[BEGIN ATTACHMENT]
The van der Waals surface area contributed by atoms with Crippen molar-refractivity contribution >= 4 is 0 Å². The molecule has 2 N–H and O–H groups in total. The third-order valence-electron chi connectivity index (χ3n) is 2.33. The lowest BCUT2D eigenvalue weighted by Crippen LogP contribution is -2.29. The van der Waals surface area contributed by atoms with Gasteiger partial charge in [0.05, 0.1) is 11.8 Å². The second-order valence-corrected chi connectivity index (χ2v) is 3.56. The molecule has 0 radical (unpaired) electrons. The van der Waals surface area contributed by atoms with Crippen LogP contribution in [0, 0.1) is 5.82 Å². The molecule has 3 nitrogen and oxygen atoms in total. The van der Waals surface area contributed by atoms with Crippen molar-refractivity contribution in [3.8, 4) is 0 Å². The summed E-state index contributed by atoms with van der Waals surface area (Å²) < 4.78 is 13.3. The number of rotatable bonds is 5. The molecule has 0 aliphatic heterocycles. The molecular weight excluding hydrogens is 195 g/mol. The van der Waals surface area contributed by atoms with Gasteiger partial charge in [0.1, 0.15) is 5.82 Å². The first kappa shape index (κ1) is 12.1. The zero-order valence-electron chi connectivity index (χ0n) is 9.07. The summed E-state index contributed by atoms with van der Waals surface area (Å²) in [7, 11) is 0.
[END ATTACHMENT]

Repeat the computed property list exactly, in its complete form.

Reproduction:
The van der Waals surface area contributed by atoms with Crippen molar-refractivity contribution >= 4 is 0 Å². The molecule has 2 N–H and O–H groups in total. The third-order valence-electron chi connectivity index (χ3n) is 2.33. The lowest BCUT2D eigenvalue weighted by Crippen LogP contribution is -2.29. The van der Waals surface area contributed by atoms with Gasteiger partial charge in [0.05, 0.1) is 11.8 Å². The second-order valence-corrected chi connectivity index (χ2v) is 3.56. The molecule has 0 radical (unpaired) electrons. The van der Waals surface area contributed by atoms with Crippen LogP contribution in [0, 0.1) is 5.82 Å². The molecule has 3 nitrogen and oxygen atoms in total. The van der Waals surface area contributed by atoms with Crippen molar-refractivity contribution in [3.8, 4) is 0 Å². The summed E-state index contributed by atoms with van der Waals surface area (Å²) < 4.78 is 13.3. The number of rotatable bonds is 5. The molecule has 0 aliphatic heterocycles. The molecular weight excluding hydrogens is 195 g/mol. The van der Waals surface area contributed by atoms with Gasteiger partial charge in [0.1, 0.15) is 5.82 Å². The first kappa shape index (κ1) is 12.1. The zero-order valence-electron chi connectivity index (χ0n) is 9.07. The summed E-state index contributed by atoms with van der Waals surface area (Å²) in [7, 11) is 0.